London on Tuesday 7 October 2014
The IMA celebrates 50 years in 2014 and, as part of its anniversary programme, is delighted to hold this inspirational mathematical event which is organised together with the Royal Institution of Great Britain. Dame Celia Hoyles, IMA President, will welcome attendees and chair the programme.
The talks will be followed by a reception with drinks, canapés and an opportunity to see some of the Ri’s incredible collections with the Curator of Collections, Charlotte New. Tickets need to be ordered separately for the reception and the programme of talks.
Registration (Event ticket required)
|17:00||Vision for Science and Mathematics Education||Dame Julia Higgins FREng, FRS,
Former Vice-President, The Royal Society
|17:20||Big Data||Richard Pinch, IMA Vice-President,
Professional Affairs and Industry
|17:45||The Mathematics Manifesto (First Draft)||Paul Glendinning, IMA Vice-President, Learned Society|
|18.15||Tea and Coffee Break|
|18:35||Mathematics at the Ri||Diane Crann, Ri Clothworkers’ Fellow in Mathematics|
|18:40||Eight Great Reasons to do Maths||Chris Budd, IMA Vice-President,
Communications and Royal Institution Professor of Mathematics
|19:25||The IMA Today and Tomorrow||Dame Celia Hoyles,
Evening Reception (Reception ticket required)
Programme of Talks – Abstracts
The Mathematics Manifesto (First Draft)
Paul Glendinning, IMA Vice-President, Learned Society
I will discuss how mathematics interacts with society more broadly and how this feeds back into mathematics. This leads to a (personal) ‘mathematics manifesto’ — I will encourage the audience to think about their own experience of mathematics too.
Vision for Science and Maths Education
Dame Julia Higgins, Chair, Education Committee of the Royal Society
The Royal Society has recently published its “Vision” report on science and maths education from age 5 to 18, calling for an education system to be in place within twenty years which can deliver scientifically literate and mathematically competent citizens. The report addresses a number of key issues:- that all young people should study maths and science to the age of eighteen, within a baccalaureate style framework in an education system where curriculum and assessment are stabilised and fit for purpose, teachers have a high professional status and there is a strong supply of science and maths specialists who are trusted to carry out assessment of their pupils. These high status specialist teachers should be welcomed and supported by the wider science and maths community. In delivering the changes necessary to achieve an education system fit for purpose, the Learned Societies will be key players. The Mathematical Societies for example will need to embrace and support subject specialist teachers and to be closely involved in the development of stable and appropriate curricula.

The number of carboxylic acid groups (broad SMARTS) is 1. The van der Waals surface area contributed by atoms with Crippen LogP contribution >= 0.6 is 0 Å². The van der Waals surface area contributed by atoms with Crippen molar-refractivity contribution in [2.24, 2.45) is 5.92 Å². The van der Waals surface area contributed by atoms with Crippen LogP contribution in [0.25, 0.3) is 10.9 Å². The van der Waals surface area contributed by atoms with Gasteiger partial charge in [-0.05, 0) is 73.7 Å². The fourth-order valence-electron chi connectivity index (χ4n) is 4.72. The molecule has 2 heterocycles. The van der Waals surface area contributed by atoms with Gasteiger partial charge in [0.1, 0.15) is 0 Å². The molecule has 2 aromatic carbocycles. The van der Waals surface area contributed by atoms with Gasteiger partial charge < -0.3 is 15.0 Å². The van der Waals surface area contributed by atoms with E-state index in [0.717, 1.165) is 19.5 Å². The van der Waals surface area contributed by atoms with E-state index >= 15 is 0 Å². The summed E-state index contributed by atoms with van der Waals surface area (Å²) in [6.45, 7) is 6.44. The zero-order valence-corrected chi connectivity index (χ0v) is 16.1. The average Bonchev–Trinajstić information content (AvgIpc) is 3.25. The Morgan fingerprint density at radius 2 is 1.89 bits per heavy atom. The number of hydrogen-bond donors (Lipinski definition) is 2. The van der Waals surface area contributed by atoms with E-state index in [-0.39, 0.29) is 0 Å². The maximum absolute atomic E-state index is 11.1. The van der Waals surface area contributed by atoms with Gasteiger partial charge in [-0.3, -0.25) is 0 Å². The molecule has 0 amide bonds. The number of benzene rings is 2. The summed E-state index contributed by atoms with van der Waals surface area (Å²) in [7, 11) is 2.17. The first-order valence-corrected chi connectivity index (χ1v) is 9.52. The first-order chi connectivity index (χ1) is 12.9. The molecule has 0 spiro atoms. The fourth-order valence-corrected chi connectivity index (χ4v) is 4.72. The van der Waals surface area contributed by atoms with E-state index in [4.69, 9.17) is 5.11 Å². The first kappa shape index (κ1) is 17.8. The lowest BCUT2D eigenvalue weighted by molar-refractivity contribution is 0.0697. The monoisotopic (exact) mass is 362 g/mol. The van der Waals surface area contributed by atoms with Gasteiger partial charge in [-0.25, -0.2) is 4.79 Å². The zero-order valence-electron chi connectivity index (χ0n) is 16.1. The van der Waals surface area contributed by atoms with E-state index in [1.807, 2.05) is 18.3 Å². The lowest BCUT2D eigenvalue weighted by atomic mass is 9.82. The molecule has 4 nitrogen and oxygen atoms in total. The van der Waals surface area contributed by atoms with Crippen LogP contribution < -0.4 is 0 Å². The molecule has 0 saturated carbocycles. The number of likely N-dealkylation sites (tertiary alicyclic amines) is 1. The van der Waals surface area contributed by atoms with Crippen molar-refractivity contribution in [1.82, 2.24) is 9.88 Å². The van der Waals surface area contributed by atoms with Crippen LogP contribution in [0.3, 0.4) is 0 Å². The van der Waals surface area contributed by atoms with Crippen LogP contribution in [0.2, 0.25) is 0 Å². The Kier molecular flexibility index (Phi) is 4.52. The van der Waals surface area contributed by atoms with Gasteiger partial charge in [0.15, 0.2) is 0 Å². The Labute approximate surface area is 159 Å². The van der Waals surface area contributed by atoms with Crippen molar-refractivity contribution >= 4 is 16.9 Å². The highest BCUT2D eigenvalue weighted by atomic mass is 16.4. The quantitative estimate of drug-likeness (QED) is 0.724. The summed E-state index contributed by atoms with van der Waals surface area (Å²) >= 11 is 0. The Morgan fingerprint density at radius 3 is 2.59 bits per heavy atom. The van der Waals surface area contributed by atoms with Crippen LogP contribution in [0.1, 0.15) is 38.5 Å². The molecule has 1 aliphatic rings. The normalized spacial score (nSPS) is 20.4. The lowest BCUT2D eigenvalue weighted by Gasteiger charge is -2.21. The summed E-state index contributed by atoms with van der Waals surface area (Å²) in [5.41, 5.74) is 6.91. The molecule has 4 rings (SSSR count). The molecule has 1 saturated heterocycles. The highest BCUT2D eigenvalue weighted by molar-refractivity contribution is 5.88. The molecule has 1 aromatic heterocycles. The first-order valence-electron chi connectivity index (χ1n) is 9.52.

Richard Pinch, IMA Vice-President, Professional Affairs and Industry
The management and analysis of very large data sets and streams (“Big Data”) is an integral part of modern commerce and government: the volumes of data are increasing dramatically and the nature of the data is changing. In this talk I will describe how novel mathematical techniques are being developed and applied to meet the Big Data challenge, describe some successes, and outline challenges for mathematics and mathematicians that will arise in the near future.